I am not sure if you all know this about me, but I am a total geek. I play tabletop roleplaying games, I studied IT, I can take apart and put back together a computer, and yes, when I hear researchers are going to use an exosuit to search the wreck of the 2000 year old shipwreck which yielded the Antikythera mechanism, I get very, very, excited.

The Antikythera wreck is a shipwreck from the 2nd quarter of the 1st century BC. It was discovered by sponge divers off Point Glyphadia on the Hellenic island of Antikythera in 1900. The wreck manifested numerous statues, coins and other artefacts dating back to the 4th century BC, as well as the severely corroded remnants of a device that is called the world's oldest known analog computer, the Antikythera mechanism.

The Antikythera mechanism is an ancient analog computer designed to predict astronomical positions and eclipses. The computer's construction has been attributed to the Hellenes and was dated to the early 1st century BC. Technological artefacts approaching its complexity and workmanship did not appear again until the 14th century, when mechanical astronomical clocks began to be built in Western Europe.

The mechanism was housed in a wooden box and is made up of bronze gears (that we know of). The mechanism's remains were found as eighty-two separate fragments of which only seven contain any gears or significant inscriptions. Today, the fragments of the Antikythera mechanism are kept at the National Archaeological Museum of Athens.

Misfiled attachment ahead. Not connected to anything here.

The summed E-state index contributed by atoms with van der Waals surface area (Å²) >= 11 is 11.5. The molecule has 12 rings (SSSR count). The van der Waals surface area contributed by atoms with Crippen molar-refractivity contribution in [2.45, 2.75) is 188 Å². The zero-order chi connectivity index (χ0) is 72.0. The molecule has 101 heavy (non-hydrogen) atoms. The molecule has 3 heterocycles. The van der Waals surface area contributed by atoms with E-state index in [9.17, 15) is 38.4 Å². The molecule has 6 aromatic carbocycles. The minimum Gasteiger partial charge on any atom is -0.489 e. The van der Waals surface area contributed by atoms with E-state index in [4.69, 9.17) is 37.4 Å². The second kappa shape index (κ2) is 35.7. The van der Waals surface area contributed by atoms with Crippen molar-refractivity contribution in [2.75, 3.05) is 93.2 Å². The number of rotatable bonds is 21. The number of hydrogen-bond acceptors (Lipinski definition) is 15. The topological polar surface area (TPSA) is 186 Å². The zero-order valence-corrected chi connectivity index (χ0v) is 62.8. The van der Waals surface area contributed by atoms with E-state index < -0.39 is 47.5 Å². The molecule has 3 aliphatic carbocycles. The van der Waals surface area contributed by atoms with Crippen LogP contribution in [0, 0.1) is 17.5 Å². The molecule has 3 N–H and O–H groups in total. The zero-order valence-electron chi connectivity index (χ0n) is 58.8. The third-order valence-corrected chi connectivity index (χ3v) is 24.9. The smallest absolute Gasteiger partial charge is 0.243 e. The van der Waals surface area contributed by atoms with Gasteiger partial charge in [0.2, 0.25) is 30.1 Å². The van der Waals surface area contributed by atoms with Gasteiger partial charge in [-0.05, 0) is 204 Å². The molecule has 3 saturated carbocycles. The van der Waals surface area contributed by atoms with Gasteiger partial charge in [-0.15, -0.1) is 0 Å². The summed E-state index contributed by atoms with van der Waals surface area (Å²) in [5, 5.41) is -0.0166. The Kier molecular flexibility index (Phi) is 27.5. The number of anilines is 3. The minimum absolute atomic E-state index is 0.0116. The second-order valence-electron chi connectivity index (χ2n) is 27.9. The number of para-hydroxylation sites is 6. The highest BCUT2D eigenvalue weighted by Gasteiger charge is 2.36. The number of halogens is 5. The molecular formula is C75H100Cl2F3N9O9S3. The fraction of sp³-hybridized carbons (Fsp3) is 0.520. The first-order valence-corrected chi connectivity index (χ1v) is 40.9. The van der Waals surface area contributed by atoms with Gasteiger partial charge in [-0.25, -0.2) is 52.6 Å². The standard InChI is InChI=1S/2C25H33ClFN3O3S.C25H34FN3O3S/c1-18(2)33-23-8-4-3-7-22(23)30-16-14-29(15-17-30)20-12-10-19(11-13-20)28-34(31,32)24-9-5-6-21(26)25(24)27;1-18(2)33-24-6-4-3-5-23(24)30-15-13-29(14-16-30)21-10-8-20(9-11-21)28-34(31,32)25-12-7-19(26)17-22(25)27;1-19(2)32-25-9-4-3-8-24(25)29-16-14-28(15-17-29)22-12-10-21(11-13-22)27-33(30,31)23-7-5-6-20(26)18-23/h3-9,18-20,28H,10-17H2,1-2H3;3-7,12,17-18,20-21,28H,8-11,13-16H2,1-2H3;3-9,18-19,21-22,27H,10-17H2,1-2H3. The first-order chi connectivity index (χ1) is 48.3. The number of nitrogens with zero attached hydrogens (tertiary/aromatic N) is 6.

It was reported that--using the latest advances in technology and robotics--researchers will now strive to extract more secrets from the ancient shipwreck, and their main tool will be a robotic 'exoskeleton' dubbed "Exosuit". The Archaeology News Network reports that:

"...the cutting-edge diving suit, essentially still in an experimental stage, will be worn by U.S. divers who will be able to remain deep underwater for extended periods of time, enabling them to conduct excavations and handle the fragile ancient objects with due care. The 1.5-million-dollar Exosuit was made by the Canadian robotics firm Nuytco Research and comes equipped with a number of features that will allow divers to work at the 120-metre depths for an essentially unlimited period of time, without being at risk from decompression sickness."

Scientists are optimistic that the site will yield a second device like the Antikythera Mechanism, as a preliminary survey conducted last year showed a wealth of artefacts scattered over the crash site, as well as a second unknown shipwreck next to the one already found.

The first real test of the suit will take place in July, during underwater surveys off the northeast coast of the United States and the Antikythera mission will take place immediately afterward. It will also be worn by U.S. divers during the Antikythera mission.